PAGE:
Ukraine is not unique in this. The UN publishes regular updates of data on the global population and forecasts based on censuses and official statistics. It is no news that the world population is growing. Unless a global cataclysm takes place, it will have increased by almost 1.7 billion to 7.8 billion from 2000 to 2020. This growth, however, varies by different parts of the world. The population is shrinking in the whole of Eastern and South-Eastern Europe, so Ukraine is not that different from its neighbors in this regard. It will have shrunk from 303 to 290 million between 2000 and 2020 in this region. Belarus, Hungary, Romania and Estonia all show similar downward dynamics, albeit with different paces. The Czech Republic, Slovenia and Montenegro are the exceptions with a slow increase of their populations.
UN forecasts that Eastern and South-Eastern Europe will face the fastest population decline in the world and risks losing 15% of its current population by 2050. Bulgaria, Latvia and Moldova will lead the way. Ukraine will be in the top ten.
Ukrainian politicians often manipulate demographic ups and downs, saying that they are caused by economic problems and poverty. Some refer to an “economic genocide”. But these factors hardly explain identical demographic trends in Croatia, Baltic States or Poland — all of them wealthier than Ukraine, and Poland having negative demographic dynamics despite the inflow of Ukrainian labor migrants.
A look at Ukraine’s other neighbors from the FSU space, including Central Asian states — Kazakhstan, Kyrgyzstan, Tajikistan, Turkmenistan and Uzbekistan — reveals a more intriguing picture. Between 2000 and 2020, their total population will have grown from 54 to 74 million, reaching 95 million by 2050. This trend is similar across all countries in the region, although the pace of the growth varies. Most of them have seen a population growth by one third. The only outsider is Kazakhstan, the most well-off of these Central Asian states, with the 20% growth.
This shows that the increase or decline of the population is linked to local traditions and social factors more than the economic situation. Ukraine’s Caucasian neighbors offer a good illustration. Three small countries in the closest neighborhood show different demographic trends: while the population of Georgia and Armenia shrink, Azerbaijan is enjoying demographic growth.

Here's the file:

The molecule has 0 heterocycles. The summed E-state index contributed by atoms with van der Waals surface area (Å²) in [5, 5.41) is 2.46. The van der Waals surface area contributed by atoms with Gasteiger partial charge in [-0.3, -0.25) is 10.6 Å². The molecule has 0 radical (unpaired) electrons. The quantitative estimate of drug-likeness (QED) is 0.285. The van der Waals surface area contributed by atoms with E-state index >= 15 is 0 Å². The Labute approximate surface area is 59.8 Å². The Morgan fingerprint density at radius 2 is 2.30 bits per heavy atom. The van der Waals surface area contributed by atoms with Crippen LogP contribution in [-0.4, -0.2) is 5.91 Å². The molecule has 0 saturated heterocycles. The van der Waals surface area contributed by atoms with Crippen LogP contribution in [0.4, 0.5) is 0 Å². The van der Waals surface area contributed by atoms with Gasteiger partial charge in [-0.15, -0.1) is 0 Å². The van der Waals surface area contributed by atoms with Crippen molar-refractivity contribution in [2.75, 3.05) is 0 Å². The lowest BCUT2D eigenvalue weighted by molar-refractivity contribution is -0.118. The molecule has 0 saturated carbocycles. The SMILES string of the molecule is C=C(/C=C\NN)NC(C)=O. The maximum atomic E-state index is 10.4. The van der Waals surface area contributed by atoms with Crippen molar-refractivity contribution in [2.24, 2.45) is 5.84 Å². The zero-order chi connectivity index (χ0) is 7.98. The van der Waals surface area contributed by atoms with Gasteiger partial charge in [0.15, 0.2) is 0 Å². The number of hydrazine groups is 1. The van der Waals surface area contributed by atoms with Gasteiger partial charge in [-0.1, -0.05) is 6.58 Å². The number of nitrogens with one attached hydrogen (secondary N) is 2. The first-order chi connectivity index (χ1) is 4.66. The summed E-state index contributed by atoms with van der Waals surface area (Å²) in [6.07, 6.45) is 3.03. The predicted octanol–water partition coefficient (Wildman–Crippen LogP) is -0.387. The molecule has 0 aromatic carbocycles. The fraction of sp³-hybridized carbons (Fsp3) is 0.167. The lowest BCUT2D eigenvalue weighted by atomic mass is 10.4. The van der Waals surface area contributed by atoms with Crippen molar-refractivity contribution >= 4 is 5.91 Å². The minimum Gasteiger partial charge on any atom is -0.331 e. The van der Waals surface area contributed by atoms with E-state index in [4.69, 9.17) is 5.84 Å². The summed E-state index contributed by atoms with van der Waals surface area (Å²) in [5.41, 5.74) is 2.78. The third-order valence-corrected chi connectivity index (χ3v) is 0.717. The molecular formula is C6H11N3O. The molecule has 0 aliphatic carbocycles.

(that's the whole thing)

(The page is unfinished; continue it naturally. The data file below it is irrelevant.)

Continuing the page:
From the perspective of these demographic trends, Ukraine is already integrated into the European environment. Its depopulation is caused by low birth rates, high emigration rates and early deaths. The first two factors are common between Ukraine and most of its Western neighbors.
Birth rates in Ukraine hit the rock bottom in the early 2000s. Between 2000 and 2005, 100 women in Ukraine had 115 children on average, making the country’s fertility rate at 1.15. None of its neighbors had such low numbers. The Czech Republic followed with 1.19, Slovenia with 1.21 and Slovakia with 1.22. The situation in Ukraine has improved since, its current fertility rate at 1.56 which is closer to an average across the region. Meanwhile, Moldova, Poland and Bosnia and Herzegovina have become new outsiders with 1.23, 1.26 and 1.39 respectively.
However, Ukraine’s result makes it highly unlikely that its population will increase or stay at its current rate in the future. In order to preserve the current population in Ukraine, its fertility rate should be at least 2.13 children per woman. These or similar numbers exist in six post-socialist counties alone where the populations are growing rapidly, and these countries are Azerbaijan and five Central Asian states. Tajikistan and Kyrgyzstan have the highest rates at 3.28 and 2.91 respectively.